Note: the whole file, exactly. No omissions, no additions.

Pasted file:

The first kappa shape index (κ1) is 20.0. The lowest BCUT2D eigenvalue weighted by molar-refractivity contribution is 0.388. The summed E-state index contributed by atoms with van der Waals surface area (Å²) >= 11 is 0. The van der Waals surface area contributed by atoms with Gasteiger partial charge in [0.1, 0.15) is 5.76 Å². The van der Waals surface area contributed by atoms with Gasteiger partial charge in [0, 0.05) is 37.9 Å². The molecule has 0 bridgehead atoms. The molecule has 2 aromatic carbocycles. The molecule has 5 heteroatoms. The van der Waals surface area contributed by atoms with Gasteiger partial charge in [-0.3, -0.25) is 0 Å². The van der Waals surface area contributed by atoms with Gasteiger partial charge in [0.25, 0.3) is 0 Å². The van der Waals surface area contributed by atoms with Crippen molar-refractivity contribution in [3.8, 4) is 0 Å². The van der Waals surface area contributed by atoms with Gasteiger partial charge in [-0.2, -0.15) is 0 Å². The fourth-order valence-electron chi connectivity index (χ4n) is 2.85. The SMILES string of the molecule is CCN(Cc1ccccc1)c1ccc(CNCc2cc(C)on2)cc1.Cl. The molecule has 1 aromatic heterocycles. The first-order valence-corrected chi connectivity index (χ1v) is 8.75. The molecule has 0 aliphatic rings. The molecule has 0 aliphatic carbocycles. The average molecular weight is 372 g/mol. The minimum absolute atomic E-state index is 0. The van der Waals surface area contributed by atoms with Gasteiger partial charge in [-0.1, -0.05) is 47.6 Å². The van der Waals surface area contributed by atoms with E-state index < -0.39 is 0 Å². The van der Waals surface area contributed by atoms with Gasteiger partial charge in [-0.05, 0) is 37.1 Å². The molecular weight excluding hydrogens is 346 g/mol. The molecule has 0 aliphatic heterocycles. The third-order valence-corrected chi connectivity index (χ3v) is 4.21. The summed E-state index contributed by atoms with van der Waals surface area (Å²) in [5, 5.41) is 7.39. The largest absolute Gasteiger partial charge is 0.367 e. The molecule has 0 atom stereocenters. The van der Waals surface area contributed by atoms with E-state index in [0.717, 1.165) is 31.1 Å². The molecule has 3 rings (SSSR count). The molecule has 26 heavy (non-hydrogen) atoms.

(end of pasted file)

The first kappa shape index (κ1) is 20.0. The lowest BCUT2D eigenvalue weighted by molar-refractivity contribution is 0.388. The summed E-state index contributed by atoms with van der Waals surface area (Å²) >= 11 is 0. The van der Waals surface area contributed by atoms with Gasteiger partial charge in [0.1, 0.15) is 5.76 Å². The van der Waals surface area contributed by atoms with Gasteiger partial charge in [0, 0.05) is 37.9 Å². The molecule has 0 bridgehead atoms. The molecule has 2 aromatic carbocycles. The molecule has 5 heteroatoms. The van der Waals surface area contributed by atoms with Gasteiger partial charge in [-0.3, -0.25) is 0 Å². The van der Waals surface area contributed by atoms with Gasteiger partial charge in [0.25, 0.3) is 0 Å². The van der Waals surface area contributed by atoms with Crippen molar-refractivity contribution in [3.8, 4) is 0 Å². The van der Waals surface area contributed by atoms with Gasteiger partial charge in [-0.2, -0.15) is 0 Å². The fourth-order valence-electron chi connectivity index (χ4n) is 2.85. The SMILES string of the molecule is CCN(Cc1ccccc1)c1ccc(CNCc2cc(C)on2)cc1.Cl. The molecule has 1 aromatic heterocycles. The first-order valence-corrected chi connectivity index (χ1v) is 8.75. The molecule has 0 aliphatic rings. The molecule has 0 aliphatic carbocycles. The average molecular weight is 372 g/mol. The minimum absolute atomic E-state index is 0. The van der Waals surface area contributed by atoms with Gasteiger partial charge in [-0.1, -0.05) is 47.6 Å². The van der Waals surface area contributed by atoms with E-state index < -0.39 is 0 Å². The van der Waals surface area contributed by atoms with Gasteiger partial charge in [-0.05, 0) is 37.1 Å². The molecular weight excluding hydrogens is 346 g/mol. The molecule has 0 aliphatic heterocycles. The third-order valence-corrected chi connectivity index (χ3v) is 4.21. The summed E-state index contributed by atoms with van der Waals surface area (Å²) in [5, 5.41) is 7.39. The largest absolute Gasteiger partial charge is 0.367 e. The molecule has 0 atom stereocenters. The van der Waals surface area contributed by atoms with E-state index in [0.717, 1.165) is 31.1 Å². The molecule has 3 rings (SSSR count). The molecule has 26 heavy (non-hydrogen) atoms.